ALP fails so media goes to the ALP for thoughts?

Sometimes the Australian media is so clueless as to make me wonder why they even bother.

The NSW Labor Party was devastated in last Saturday’s election. So who does the mainstream media turn to for thoughts? The Labor Party.

New Matilda published my investigation yesterday on the Greens. It’s received a huge response, with many people pleased somebody had revealed the levels of hatred directed at the party, Zionist lobby bullying and so-called progressive Jews and others remaining silent in the face of these actions. People won’t forget.

Here’s a small part from my article that didn’t make the final version:

The days since the New South Wales election have seen a litany of commentators, journalists and politicians pontificating on the reasons behind the Labor Party defeat, Liberal Party landslide and Greens difficulty in winning lower house seats.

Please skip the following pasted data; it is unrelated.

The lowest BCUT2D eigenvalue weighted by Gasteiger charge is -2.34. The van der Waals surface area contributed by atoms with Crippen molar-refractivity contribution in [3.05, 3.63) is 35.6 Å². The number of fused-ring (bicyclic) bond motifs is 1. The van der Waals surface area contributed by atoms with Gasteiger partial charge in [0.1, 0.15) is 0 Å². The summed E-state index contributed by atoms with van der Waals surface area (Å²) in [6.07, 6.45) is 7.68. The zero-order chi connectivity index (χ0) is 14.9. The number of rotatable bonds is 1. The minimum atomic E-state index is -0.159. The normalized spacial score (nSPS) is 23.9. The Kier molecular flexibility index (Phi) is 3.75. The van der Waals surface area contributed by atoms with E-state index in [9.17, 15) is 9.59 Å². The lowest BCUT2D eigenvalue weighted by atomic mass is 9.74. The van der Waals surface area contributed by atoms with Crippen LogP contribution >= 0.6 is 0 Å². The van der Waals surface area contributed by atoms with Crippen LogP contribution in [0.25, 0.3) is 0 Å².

Many in the mainstream media have called upon tired ALP figures to critique the failings of their own party. Unsurprisingly, the results have been mixed. It’s as if editors only want to hear the words of people who created the mess; their disastrous rule seemingly warranting reverential treatment.

Former NSW Labor cabinet minister Frank Sartor barely took any responsibility for the public’s displeasure with his party on ABC TV’s Lateline. The 16 minute interview largely ignored policy and focused almost solely on internal Labor troubles. No questions were asked why both major sides of politics are struggling to attract new members. It was little different when Leigh Sales spoke to Federal front-bencher Mark Arbib on ABC TV’s 7.30. Likewise with former Prime Minister Paul Keating with Sales again.

Labor’s right-wing factional head Eddie Obeid wrote in the Sydney Morning Herald that factions weren’t to blame for the ALP’s disastrous showing on the weekend, a view contradicted by years of factional brawling.

But this was insider media only allowing insiders to comment and create the post-election narrative.

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